Hoback talking to communities about infrastructure funding

EAST CENTRAL — Randy Hoback, the MP for Prince Albert, is visiting communities in his riding to find out what their infrastructure funding goals are.

The Conservative MP said he’s challenging the communities in the riding to think outside the box on things that may become available for federal funding that weren’t available before, keeping in mind the governing Liberal Party’s infrastructure funding promises during the election.

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“We go back to what they said during the election, they’re going to spend a lot of money on infrastructure and were shorted up by the NDP who wanted to spend even more money on a variety of things,” Hoback said. “What I want to do is make sure we get as much of that money right here in the riding for our constituents take advantage of.”

The Liberal Party, which won a minority government, promised to invest $100 million over four years in the Tourism Community Infrastructure Fund for local needs of communities that rely on tourism. They also promised to create a National Infrastructure Fund.

Hoback said that by visiting with the communities, he can advocate for them to receive funding for those projects.

“It also gets the municipalities talking to one another and there are synergies that can be created by the RM and the towns where they can utilize each other’s assets, share fire services, where it is beneficial for the region of the whole.”

As of Nov. 28 after his visit in Tisdale, he said he noticed some common themes of funding requests coming from municipalities, such as gravel roads, heavy haul roads and bridges for the RMs.

“We got some probably 100 plus bridges that need to be fixed in this region. That’s going to cost a lot of money and they need to be addressed.”

Al Jellicoe, Tisdale’s mayor, said projects the town would like funding for include water lines, a multi-use facility, airport upgrades, improvements to Highway #3 to Melfort, and expansion for gas and power infrastructure.

“Some of those things, it’s just like our water or sewage system,” Jellicoe said. “We had it upgraded because we were at capacity, just like our gas and power – we’re almost at capacity. To move forward, we got to start tackling these projects.”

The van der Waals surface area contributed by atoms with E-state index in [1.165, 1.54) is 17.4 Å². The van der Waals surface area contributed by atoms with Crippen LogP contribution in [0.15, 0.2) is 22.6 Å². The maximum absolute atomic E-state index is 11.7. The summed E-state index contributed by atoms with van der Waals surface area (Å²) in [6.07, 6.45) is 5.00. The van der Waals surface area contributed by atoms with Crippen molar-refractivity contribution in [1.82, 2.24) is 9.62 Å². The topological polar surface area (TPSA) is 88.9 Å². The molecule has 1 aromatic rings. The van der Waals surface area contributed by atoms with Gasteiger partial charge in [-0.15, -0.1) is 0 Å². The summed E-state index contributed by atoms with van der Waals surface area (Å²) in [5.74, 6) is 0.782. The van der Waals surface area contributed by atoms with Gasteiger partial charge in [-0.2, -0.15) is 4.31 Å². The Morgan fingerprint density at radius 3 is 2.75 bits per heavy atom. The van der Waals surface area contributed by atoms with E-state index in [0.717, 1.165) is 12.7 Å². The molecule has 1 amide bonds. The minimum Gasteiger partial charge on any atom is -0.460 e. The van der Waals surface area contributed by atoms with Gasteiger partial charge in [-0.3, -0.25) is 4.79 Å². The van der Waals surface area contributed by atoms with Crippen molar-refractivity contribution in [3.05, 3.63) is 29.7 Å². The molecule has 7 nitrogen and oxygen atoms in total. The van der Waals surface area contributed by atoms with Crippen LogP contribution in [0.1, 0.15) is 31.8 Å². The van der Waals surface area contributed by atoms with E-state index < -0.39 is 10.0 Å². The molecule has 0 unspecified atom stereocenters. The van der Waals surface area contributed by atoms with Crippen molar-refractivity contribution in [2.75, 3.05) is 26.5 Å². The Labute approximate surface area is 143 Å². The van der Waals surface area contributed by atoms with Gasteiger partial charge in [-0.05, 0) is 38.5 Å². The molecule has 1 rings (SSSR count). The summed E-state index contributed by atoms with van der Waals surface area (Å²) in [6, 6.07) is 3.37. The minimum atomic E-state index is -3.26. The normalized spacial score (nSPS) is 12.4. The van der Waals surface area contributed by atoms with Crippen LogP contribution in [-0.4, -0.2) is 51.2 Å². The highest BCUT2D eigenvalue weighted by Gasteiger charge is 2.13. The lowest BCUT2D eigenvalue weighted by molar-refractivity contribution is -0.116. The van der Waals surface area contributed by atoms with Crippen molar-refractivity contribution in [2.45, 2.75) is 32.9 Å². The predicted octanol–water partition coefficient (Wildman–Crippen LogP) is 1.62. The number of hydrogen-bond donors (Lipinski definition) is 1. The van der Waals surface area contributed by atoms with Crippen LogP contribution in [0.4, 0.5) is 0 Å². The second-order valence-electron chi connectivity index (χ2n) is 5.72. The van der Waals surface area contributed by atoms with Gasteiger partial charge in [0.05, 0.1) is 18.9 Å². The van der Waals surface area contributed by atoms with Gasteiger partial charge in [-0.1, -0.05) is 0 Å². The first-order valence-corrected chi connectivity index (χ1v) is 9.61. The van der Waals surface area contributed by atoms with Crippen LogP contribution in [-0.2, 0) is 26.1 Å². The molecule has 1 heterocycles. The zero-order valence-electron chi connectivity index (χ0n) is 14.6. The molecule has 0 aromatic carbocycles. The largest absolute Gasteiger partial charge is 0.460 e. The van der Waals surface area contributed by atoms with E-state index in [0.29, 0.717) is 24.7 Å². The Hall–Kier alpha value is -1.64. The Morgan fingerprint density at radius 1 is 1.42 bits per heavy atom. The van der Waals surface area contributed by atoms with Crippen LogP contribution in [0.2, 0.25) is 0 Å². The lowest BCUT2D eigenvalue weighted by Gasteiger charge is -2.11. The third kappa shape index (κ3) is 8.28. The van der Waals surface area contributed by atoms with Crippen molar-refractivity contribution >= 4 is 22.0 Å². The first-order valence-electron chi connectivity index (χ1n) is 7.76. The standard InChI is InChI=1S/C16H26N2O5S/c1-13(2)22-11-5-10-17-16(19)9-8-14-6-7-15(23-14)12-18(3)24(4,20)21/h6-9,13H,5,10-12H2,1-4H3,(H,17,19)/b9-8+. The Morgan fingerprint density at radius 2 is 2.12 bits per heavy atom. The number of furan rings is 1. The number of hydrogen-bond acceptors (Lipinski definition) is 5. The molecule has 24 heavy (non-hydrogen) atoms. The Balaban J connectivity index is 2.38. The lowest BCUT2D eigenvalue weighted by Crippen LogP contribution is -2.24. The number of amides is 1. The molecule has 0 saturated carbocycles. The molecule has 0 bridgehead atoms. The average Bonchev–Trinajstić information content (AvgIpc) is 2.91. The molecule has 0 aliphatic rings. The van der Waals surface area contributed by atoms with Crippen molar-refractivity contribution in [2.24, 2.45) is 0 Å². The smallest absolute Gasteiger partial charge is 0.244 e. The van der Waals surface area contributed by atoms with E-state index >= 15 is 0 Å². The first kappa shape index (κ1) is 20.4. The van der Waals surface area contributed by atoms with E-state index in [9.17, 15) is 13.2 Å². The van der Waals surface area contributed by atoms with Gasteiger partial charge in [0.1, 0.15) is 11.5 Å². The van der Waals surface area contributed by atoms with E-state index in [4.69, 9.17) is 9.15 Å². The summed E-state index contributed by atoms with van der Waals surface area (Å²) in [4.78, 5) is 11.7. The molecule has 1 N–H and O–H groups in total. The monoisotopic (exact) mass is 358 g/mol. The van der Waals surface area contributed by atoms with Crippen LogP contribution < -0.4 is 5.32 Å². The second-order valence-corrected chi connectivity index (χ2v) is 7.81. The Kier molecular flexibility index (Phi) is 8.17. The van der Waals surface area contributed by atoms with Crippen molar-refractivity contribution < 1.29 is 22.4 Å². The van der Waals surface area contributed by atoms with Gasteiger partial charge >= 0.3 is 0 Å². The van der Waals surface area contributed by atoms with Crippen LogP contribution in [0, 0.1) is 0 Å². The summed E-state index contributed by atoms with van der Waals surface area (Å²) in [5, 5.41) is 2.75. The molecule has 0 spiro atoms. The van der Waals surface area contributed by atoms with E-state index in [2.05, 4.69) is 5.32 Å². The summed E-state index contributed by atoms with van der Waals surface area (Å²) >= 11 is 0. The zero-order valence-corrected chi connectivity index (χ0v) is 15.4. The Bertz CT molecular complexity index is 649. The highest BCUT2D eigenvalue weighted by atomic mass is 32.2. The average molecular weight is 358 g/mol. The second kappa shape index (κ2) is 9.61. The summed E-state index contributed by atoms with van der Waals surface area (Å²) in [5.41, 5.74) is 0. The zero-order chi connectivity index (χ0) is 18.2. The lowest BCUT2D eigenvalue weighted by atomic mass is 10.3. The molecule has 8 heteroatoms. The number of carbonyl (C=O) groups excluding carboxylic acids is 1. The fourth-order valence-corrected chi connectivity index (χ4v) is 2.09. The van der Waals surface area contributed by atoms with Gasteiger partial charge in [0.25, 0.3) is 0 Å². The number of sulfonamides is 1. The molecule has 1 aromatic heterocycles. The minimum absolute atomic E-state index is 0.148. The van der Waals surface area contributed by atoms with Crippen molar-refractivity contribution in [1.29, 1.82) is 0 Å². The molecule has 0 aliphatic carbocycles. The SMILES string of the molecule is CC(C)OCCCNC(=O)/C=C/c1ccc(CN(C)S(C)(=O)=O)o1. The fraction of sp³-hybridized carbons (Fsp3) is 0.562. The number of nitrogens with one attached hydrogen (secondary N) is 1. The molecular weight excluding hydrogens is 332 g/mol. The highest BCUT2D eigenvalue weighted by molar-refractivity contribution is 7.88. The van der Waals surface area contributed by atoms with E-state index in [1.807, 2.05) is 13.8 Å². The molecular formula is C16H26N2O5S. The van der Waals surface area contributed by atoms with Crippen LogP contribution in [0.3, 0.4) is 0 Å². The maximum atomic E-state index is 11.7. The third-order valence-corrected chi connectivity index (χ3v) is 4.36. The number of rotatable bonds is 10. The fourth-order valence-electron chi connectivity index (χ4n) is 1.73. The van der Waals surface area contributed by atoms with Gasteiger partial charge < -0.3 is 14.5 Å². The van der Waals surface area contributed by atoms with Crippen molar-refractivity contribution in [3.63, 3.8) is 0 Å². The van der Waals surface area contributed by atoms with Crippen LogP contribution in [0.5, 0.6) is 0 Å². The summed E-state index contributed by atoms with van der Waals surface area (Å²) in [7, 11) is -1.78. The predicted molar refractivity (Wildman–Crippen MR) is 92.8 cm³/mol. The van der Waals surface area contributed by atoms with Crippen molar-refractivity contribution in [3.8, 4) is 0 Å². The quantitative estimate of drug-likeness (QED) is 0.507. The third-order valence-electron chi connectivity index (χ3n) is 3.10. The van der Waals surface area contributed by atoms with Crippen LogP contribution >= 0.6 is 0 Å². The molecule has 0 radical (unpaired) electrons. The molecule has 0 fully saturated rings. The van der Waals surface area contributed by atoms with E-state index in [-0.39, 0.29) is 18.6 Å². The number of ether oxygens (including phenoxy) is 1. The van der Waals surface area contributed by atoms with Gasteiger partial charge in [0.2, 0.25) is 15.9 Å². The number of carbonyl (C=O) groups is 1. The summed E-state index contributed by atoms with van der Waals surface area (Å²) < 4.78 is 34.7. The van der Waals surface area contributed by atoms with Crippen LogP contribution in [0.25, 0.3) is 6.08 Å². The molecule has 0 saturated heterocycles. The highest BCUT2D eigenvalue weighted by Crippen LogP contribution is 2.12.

Hoback said infrastructure funding is one of his two priorities going into the upcoming federal session – with the other being fighting against the carbon tax.

“The carbon tax is an example of a situation where you got a province it doesn’t work in,” he said. “We are not shying away from our commitment to climate change, we are not shying away from our commitment to greenhouse gases and reduction to greenhouse gases. We have to meet our international agreements and the province said we will.”

He said that the carbon tax isn’t enough to improve the environment.

“What I’m concerned about is people got it in their heads that the carbon tax is the only way to meet those requirements and four or five years from now we’ll look at the results at our next UN conference and say, ‘Canada isn’t improving.’ Well, if that’s the case, we’ve done nothing for the north, nothing for climate change and we’ve actually gone backwards. People get this false sense of security because they’re paying a carbon tax that they’ve done something.”

Hoback said he would rather see things that are “real action” and hold other countries accountable for their emissions.

When asked what real action he would like to see in the future, he pointed to past provincial projects.

“You look at our oil and gas sector, the way we extract oil and gas compared to other places of the world, if we took that technology to other parts of the world we would see a change in emissions,” he said. “We would see a huge change in emissions around the world.”

Hoback said that while he is going into the session with only two priorities, he expects others to arise while inside the session.

“I think as the session unfolds itself and once we see the throne speech and where the government plans to go we can adjust accordingly.”

Visiting some of the municipalities with Hoback was Fred Bradshaw, MLA with the Saskatchewan Party for Carrot River Valley.

“Just to see exactly how this is going, just around the same lines as Randy – where we can have the infrastructure money,” Bradshaw said.

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